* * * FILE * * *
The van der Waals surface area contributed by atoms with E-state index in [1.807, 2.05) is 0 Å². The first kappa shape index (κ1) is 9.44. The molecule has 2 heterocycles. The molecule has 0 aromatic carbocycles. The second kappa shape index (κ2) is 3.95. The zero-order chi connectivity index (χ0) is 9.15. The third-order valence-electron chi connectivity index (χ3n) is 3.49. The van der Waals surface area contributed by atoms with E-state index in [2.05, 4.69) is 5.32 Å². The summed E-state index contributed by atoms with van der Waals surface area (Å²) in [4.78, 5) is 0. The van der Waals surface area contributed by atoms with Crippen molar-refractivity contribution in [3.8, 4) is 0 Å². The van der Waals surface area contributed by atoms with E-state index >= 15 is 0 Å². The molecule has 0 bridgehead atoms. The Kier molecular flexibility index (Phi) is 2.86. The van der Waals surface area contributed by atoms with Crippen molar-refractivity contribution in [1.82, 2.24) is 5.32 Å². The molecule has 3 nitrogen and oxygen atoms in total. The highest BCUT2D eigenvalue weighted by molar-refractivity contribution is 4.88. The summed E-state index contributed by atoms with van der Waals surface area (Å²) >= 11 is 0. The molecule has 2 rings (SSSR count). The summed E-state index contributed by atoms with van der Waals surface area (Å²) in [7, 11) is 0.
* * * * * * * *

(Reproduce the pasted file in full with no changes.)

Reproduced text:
The van der Waals surface area contributed by atoms with E-state index in [1.807, 2.05) is 0 Å². The first kappa shape index (κ1) is 9.44. The molecule has 2 heterocycles. The molecule has 0 aromatic carbocycles. The second kappa shape index (κ2) is 3.95. The zero-order chi connectivity index (χ0) is 9.15. The third-order valence-electron chi connectivity index (χ3n) is 3.49. The van der Waals surface area contributed by atoms with E-state index in [2.05, 4.69) is 5.32 Å². The summed E-state index contributed by atoms with van der Waals surface area (Å²) in [4.78, 5) is 0. The van der Waals surface area contributed by atoms with Crippen molar-refractivity contribution in [3.8, 4) is 0 Å². The van der Waals surface area contributed by atoms with E-state index >= 15 is 0 Å². The molecule has 0 bridgehead atoms. The Kier molecular flexibility index (Phi) is 2.86. The van der Waals surface area contributed by atoms with Crippen molar-refractivity contribution in [1.82, 2.24) is 5.32 Å². The molecule has 3 nitrogen and oxygen atoms in total. The highest BCUT2D eigenvalue weighted by molar-refractivity contribution is 4.88. The summed E-state index contributed by atoms with van der Waals surface area (Å²) >= 11 is 0. The molecule has 2 rings (SSSR count). The summed E-state index contributed by atoms with van der Waals surface area (Å²) in [7, 11) is 0.